The renaissance of Betty White’s career began in early 2010 with a famous Super Bowl commercial for Snickers, depicting her getting knocked into the mud while playing football. The commercial inspired a social media campaign that soon had her hosting Saturday Night Live. Today Betty White is everywhere.

White’s return to the cultural mainstream isn’t just because of the commercial, though it was clearly a turning point. White is back because we have rediscovered that she has something to offer us: a sharp wit, openness, honesty about ugly truths (especially about aging), iconoclasm, and compassion. But her new career doesn’t resemble her old career much. There’s been no return to sweet-natured Rose Nylund, but an adventurous engagement with where pop culture is now.

The Episcopal Church also will not be the church we used to be. We were the church of the Roosevelts and the Vanderbilts, but we’re about as likely to go back to that as Betty White is to have a reunion special with Bea Arthur and Rue McClanahan. We will be the church God calls us to be, or we will wither away, cutting budgets and keeping up appearances the best that we can.

In the face of a public Christianity that devalues women and villifies gays, the Episcopal Church stands for the breadth of God’s love. In a country obsessed with consumer goods, we share the simple materials of bread, wine, and oil as signs of God’s presence. “Unfriend” is now an accepted verb; we offer real relationships. Instead of severing connections in the quest for the new, the Episcopal Church values the thread of history and tradition that connects us to the eternal. But outside our church, who even knows about us?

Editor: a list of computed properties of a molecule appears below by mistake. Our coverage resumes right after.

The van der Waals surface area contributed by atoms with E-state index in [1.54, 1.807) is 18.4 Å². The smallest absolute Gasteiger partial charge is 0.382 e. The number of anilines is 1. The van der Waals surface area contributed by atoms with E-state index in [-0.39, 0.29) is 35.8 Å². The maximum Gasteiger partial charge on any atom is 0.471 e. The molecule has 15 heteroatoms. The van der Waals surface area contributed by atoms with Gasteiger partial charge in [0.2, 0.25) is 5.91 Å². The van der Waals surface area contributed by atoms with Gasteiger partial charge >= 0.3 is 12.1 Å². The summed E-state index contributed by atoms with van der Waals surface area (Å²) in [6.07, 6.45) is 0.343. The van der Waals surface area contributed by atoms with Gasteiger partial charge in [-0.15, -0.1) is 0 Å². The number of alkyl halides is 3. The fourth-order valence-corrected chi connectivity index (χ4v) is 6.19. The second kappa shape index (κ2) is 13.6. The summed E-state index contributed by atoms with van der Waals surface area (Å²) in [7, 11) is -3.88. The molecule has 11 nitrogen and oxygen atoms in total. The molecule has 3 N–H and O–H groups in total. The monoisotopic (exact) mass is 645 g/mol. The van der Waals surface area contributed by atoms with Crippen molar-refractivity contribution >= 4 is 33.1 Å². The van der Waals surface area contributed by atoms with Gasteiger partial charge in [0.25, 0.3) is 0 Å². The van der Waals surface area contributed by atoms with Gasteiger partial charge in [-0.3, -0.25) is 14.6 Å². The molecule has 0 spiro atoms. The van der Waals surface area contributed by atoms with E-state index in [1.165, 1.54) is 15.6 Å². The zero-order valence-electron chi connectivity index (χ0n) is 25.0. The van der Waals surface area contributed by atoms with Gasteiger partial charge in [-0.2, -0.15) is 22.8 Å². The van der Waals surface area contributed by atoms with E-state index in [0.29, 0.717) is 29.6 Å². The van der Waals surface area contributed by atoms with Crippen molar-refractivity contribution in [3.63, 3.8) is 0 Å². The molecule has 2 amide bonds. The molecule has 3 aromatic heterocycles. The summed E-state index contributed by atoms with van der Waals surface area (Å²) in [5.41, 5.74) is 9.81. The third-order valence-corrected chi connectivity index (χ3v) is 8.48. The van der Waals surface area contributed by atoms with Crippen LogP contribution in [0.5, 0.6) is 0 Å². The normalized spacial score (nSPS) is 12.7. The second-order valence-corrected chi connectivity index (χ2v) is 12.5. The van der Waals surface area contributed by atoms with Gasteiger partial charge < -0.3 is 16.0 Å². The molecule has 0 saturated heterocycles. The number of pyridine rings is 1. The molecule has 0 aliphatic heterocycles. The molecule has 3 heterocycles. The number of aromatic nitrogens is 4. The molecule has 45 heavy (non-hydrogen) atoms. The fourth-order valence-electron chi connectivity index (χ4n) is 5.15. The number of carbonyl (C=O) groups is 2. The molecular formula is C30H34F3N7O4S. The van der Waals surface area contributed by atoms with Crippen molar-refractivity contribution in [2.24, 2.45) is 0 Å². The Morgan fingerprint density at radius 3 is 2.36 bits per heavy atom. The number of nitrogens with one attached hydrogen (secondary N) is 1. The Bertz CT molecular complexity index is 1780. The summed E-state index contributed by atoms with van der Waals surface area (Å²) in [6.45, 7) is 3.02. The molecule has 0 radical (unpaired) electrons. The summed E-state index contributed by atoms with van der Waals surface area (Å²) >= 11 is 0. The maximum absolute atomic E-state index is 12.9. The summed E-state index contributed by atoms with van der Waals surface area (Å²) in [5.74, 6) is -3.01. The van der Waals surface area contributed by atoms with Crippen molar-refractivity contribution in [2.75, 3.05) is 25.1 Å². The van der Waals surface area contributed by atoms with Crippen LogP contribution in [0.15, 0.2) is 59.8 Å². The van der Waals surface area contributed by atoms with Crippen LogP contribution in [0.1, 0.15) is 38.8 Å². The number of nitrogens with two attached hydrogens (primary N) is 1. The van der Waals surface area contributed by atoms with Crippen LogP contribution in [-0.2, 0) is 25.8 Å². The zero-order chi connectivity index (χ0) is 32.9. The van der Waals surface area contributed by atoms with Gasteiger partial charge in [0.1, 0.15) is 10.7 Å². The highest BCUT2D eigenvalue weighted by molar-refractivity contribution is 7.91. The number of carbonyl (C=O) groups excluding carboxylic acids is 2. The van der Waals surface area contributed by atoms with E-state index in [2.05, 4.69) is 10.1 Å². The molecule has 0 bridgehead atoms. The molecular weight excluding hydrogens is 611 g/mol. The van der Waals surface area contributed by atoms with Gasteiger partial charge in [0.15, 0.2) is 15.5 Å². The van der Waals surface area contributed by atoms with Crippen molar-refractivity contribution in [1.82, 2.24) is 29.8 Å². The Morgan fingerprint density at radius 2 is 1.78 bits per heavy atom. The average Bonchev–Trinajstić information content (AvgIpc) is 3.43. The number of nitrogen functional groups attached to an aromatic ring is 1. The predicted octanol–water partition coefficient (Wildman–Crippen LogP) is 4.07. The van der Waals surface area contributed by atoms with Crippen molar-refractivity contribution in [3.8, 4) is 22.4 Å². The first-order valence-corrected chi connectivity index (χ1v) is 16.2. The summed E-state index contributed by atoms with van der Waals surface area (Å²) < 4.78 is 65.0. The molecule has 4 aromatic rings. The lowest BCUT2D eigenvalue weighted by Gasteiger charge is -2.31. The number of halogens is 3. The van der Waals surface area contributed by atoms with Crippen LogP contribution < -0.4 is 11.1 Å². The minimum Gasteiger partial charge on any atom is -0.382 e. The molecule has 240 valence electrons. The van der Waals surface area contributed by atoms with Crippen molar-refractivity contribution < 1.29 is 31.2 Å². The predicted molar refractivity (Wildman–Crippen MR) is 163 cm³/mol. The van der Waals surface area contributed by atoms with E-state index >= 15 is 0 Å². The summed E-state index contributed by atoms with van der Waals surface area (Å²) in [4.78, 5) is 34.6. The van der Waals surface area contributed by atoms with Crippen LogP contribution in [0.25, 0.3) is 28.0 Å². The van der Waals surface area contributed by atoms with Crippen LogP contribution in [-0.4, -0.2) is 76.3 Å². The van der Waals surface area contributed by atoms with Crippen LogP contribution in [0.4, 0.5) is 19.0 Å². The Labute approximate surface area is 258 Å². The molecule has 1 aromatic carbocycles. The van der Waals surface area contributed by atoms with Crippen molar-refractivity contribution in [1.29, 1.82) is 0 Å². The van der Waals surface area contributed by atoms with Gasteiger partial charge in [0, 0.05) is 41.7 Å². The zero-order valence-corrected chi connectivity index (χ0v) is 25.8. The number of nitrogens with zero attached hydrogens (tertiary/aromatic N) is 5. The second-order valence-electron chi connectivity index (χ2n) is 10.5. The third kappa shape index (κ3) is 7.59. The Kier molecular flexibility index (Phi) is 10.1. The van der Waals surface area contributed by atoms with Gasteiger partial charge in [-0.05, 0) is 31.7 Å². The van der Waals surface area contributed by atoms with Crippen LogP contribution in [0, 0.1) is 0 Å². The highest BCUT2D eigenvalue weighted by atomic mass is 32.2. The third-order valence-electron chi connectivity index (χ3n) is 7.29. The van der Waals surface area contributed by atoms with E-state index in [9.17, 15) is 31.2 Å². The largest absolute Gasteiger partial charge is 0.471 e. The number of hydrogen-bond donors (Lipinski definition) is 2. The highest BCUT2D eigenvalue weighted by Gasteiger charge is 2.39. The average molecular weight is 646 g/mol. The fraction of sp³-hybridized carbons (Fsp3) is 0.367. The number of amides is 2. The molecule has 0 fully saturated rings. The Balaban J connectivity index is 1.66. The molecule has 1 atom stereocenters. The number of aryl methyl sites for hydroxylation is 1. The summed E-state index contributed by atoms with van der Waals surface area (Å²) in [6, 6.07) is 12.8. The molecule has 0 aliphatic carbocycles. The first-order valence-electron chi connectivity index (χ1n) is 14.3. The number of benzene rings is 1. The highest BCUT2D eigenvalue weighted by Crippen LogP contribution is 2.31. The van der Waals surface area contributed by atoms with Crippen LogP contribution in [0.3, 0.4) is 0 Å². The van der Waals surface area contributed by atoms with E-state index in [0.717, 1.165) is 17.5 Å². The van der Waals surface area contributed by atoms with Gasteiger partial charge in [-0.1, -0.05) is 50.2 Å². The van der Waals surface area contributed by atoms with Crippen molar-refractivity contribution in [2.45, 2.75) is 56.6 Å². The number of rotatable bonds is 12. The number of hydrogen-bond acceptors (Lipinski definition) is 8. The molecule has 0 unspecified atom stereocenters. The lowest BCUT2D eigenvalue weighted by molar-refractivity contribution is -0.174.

We as a church have resolved to change, but we have not yet resolved how to do it. The General Convention of the Episcopal Church voted to establish a task force to restructure our national institutions. The Acts 8 Moment, a grassroots movement for church renewal, is gathering steam.

Today the Diocese of Indianapolis is collecting nominations for the task force for restructuring the diocese. It is unfortunate that the task force has such a wonky title. But the fundamental issue is this: it is time for the Episcopal Church to stop clinging to its past and managing decline. It is time for us to actively engage with the culture around us, where going to church is not a social expectation and Biblical illiteracy is the norm. It is time for us to manage our ample financial resources in a way that grows and serves the message of Jesus, not our self-image. It is time for us to change ourselves without losing the core that makes us Christians.

If you want to engage with these challenges, you may well be called to serve on the diocesan task force. But you have to let the the Executive Council know you are willing to serve. Nominate yourself or someone else with passion for the future of the church. Find everything you need to make that happen here. You have until December 22.